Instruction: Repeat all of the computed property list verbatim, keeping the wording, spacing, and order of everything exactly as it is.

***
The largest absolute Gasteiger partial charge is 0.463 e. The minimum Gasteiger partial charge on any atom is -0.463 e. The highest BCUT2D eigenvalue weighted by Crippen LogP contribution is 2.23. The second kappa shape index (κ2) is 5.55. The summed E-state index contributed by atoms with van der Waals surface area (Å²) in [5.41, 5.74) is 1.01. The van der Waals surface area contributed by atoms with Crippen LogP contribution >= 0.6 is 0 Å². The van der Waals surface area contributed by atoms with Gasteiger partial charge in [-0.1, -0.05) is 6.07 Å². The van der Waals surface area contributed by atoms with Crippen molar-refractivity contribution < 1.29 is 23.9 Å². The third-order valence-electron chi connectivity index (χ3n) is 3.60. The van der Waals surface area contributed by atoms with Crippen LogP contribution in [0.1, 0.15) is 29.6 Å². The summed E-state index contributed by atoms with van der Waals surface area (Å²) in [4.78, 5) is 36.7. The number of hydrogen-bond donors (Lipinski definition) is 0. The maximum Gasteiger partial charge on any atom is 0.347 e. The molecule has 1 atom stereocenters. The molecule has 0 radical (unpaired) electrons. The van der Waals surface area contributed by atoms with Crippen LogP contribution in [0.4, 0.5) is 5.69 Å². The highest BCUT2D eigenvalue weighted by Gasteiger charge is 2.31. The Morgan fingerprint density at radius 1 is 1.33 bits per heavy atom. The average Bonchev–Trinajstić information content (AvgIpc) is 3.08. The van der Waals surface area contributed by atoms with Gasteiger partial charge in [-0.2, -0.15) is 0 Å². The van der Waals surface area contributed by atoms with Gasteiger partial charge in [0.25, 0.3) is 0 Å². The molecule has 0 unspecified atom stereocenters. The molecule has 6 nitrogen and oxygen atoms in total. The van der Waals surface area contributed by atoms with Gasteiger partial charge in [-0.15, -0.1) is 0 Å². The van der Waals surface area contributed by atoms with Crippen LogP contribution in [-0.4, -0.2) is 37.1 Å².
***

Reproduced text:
The largest absolute Gasteiger partial charge is 0.463 e. The minimum Gasteiger partial charge on any atom is -0.463 e. The highest BCUT2D eigenvalue weighted by Crippen LogP contribution is 2.23. The second kappa shape index (κ2) is 5.55. The summed E-state index contributed by atoms with van der Waals surface area (Å²) in [5.41, 5.74) is 1.01. The van der Waals surface area contributed by atoms with Crippen LogP contribution >= 0.6 is 0 Å². The van der Waals surface area contributed by atoms with Gasteiger partial charge in [-0.1, -0.05) is 6.07 Å². The van der Waals surface area contributed by atoms with Crippen molar-refractivity contribution < 1.29 is 23.9 Å². The third-order valence-electron chi connectivity index (χ3n) is 3.60. The van der Waals surface area contributed by atoms with Crippen LogP contribution in [0.1, 0.15) is 29.6 Å². The summed E-state index contributed by atoms with van der Waals surface area (Å²) in [4.78, 5) is 36.7. The number of hydrogen-bond donors (Lipinski definition) is 0. The maximum Gasteiger partial charge on any atom is 0.347 e. The molecule has 1 atom stereocenters. The molecule has 0 radical (unpaired) electrons. The van der Waals surface area contributed by atoms with Crippen LogP contribution in [0.4, 0.5) is 5.69 Å². The highest BCUT2D eigenvalue weighted by Gasteiger charge is 2.31. The Morgan fingerprint density at radius 1 is 1.33 bits per heavy atom. The average Bonchev–Trinajstić information content (AvgIpc) is 3.08. The van der Waals surface area contributed by atoms with Gasteiger partial charge in [-0.2, -0.15) is 0 Å². The van der Waals surface area contributed by atoms with Gasteiger partial charge in [0.25, 0.3) is 0 Å². The molecule has 0 unspecified atom stereocenters. The molecule has 6 nitrogen and oxygen atoms in total. The van der Waals surface area contributed by atoms with Gasteiger partial charge in [-0.15, -0.1) is 0 Å². The van der Waals surface area contributed by atoms with Crippen LogP contribution in [-0.4, -0.2) is 37.1 Å².